The Benefits of Talking to Your Baby

Pro Nouns, Anti Pronouns

The indefinite and continually changing meaning of pronouns confuses infants. For example, it is probably one of the most used words in the English language, but think of what must be going through your baby's brain as he struggles to understand what that pronoun means. It means a ball now, but a minute ago it meant the spoon, and two minutes ago it meant a rattle. Or they means the books now, but I thought they meant grandma and grandpa.

Personal pronouns may be even more confusing. To a listener, hearing you means me, and hearing I means you. But I also means your partner, who said it just a few minutes ago. You also means your partner because your baby overheard you talking to your partner by that name earlier. (This confusion will become more apparent next year, when your baby starts using these pronouns. Many toddlers reverse the two terms, speaking of their things as yours and your things as my or mine.)

Instead of pronouns, use nouns and names when you speak to your baby. "Mama's looking for Ian's spoon" will mean much more to your baby than "Where is it?" or even "Where is your spoon?"

Context Counts

Don't just give your baby words to parrot. Certainly, you will do no harm in holding up a ball and saying, "Ball. See the ball? This is a ball. Now say ball, sweetie." Indeed, your baby, who loves both to imitate and please you, may even say "Ba." But just because she makes the sound doesn't mean that your baby knows that ba refers to that colorful, round, bouncing thing in your hand.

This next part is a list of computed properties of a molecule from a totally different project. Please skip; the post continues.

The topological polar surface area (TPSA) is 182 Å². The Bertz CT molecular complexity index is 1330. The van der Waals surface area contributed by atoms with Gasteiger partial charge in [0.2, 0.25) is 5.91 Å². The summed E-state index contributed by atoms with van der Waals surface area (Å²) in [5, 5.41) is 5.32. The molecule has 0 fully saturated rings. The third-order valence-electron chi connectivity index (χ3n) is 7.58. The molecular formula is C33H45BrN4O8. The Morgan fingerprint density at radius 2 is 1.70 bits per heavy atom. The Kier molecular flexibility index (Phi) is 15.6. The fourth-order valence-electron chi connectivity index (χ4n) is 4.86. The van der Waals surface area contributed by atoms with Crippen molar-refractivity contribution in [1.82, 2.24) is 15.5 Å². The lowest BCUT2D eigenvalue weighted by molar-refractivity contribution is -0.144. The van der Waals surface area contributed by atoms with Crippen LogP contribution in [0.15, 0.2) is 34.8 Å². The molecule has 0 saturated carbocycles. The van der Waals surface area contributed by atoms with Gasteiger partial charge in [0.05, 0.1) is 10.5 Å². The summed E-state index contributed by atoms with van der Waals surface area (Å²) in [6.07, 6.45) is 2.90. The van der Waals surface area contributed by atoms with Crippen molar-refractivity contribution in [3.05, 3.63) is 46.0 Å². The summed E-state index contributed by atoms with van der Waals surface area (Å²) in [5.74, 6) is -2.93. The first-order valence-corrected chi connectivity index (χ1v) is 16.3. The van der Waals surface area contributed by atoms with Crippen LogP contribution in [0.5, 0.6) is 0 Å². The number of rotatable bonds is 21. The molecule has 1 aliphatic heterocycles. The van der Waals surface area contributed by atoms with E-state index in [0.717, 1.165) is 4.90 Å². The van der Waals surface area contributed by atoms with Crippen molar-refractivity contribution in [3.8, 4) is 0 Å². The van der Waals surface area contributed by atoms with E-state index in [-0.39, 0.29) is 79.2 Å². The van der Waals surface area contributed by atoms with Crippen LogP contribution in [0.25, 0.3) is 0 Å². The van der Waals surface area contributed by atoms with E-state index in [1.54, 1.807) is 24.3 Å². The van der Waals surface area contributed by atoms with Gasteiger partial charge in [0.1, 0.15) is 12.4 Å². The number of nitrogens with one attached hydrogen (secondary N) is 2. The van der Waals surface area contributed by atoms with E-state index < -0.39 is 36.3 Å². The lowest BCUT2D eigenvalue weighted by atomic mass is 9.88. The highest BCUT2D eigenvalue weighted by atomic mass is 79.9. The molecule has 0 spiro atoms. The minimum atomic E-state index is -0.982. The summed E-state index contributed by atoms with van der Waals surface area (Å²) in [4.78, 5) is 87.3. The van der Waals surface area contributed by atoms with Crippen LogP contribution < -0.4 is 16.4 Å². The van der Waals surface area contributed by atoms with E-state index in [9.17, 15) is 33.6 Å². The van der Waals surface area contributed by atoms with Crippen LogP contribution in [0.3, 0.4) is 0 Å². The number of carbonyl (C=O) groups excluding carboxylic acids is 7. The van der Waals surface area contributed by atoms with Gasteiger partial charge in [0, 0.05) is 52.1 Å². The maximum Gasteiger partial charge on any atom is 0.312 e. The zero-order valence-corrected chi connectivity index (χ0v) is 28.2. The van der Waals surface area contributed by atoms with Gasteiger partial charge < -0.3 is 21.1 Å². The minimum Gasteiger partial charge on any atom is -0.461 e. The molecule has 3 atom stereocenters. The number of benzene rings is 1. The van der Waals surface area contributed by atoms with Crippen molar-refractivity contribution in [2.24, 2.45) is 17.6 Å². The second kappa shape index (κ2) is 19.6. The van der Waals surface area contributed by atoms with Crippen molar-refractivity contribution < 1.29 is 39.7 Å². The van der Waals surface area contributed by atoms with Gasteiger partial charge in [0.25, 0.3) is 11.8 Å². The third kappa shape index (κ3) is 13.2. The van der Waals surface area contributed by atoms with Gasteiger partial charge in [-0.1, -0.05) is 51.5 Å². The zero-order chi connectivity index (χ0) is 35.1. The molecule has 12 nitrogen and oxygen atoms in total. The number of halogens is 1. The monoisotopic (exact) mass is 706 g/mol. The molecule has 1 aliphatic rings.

Your baby will learn much more about language by associating sounds she hears many times, in a variety of contexts, with what she observes during those moments. That's why talking to your baby about the present, what you or she is doing or what she sees or hears, is so important. For example, if your baby hears the word diaper as you check it, pull the top of it away from her to take a peek at what's inside, put her on the changing table, take it off, get her a new one, put it on, and fasten it, her neurons will be firing with the connections made. Before long, she will realize that diaper refers to that thing she wears on her bottom.

Talk in full sentences to your baby and trust that she will pick out the sounds she hears again and again. If she hears it often enough, your baby will associate these sounds with whatever the occasions had in common. Remember, your baby is listening carefully to you, trying to make connections. Even before she tries to master the inflections and vocal sounds that seem to make up this appealing new language of yours, your baby will try to understand what you are saying.

Because your baby is listening so carefully to you, you owe it to her to do the same. During the babbling stage, give your baby your full attention as she chatters away. Then "answer" your baby's babble with adult language. This exchange enables your baby to initiate a "real" conversation with you to get practice in social interaction.

More on: Babies


Excerpted from The Complete Idiot's Guide to Bringing Up Baby © 1997 by Kevin Osborn. All rights reserved including the right of reproduction in whole or in part in any form. Used by arrangement with Alpha Books, a member of Penguin Group (USA) Inc.

To order this book visit the Idiot's Guide web site or call 1-800-253-6476.

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